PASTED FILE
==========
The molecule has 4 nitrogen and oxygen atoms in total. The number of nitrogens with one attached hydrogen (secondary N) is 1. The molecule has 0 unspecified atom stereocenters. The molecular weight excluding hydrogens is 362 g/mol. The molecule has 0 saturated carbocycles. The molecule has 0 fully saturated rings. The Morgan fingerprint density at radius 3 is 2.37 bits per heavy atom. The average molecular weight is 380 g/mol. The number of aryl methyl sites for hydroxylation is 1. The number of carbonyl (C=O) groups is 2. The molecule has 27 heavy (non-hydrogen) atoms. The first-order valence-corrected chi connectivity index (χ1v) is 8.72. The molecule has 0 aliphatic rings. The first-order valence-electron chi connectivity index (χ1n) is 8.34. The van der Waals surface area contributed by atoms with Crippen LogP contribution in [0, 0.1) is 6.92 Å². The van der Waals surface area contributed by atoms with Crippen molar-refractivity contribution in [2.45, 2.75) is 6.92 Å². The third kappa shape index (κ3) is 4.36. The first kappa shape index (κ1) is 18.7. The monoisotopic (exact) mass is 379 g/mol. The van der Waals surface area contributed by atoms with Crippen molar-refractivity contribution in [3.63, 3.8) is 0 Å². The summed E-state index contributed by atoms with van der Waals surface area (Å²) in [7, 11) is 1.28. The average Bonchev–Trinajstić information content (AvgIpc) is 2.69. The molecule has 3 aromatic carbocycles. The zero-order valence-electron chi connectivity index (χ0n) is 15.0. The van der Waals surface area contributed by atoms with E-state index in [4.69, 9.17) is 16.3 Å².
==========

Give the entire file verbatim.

The molecule has 4 nitrogen and oxygen atoms in total. The number of nitrogens with one attached hydrogen (secondary N) is 1. The molecule has 0 unspecified atom stereocenters. The molecular weight excluding hydrogens is 362 g/mol. The molecule has 0 saturated carbocycles. The molecule has 0 fully saturated rings. The Morgan fingerprint density at radius 3 is 2.37 bits per heavy atom. The average molecular weight is 380 g/mol. The number of aryl methyl sites for hydroxylation is 1. The number of carbonyl (C=O) groups is 2. The molecule has 27 heavy (non-hydrogen) atoms. The first-order valence-corrected chi connectivity index (χ1v) is 8.72. The molecule has 0 aliphatic rings. The first-order valence-electron chi connectivity index (χ1n) is 8.34. The van der Waals surface area contributed by atoms with Crippen LogP contribution in [0, 0.1) is 6.92 Å². The van der Waals surface area contributed by atoms with Crippen molar-refractivity contribution in [2.45, 2.75) is 6.92 Å². The third kappa shape index (κ3) is 4.36. The first kappa shape index (κ1) is 18.7. The monoisotopic (exact) mass is 379 g/mol. The van der Waals surface area contributed by atoms with Crippen molar-refractivity contribution in [3.63, 3.8) is 0 Å². The summed E-state index contributed by atoms with van der Waals surface area (Å²) in [7, 11) is 1.28. The average Bonchev–Trinajstić information content (AvgIpc) is 2.69. The molecule has 3 aromatic carbocycles. The zero-order valence-electron chi connectivity index (χ0n) is 15.0. The van der Waals surface area contributed by atoms with E-state index in [4.69, 9.17) is 16.3 Å².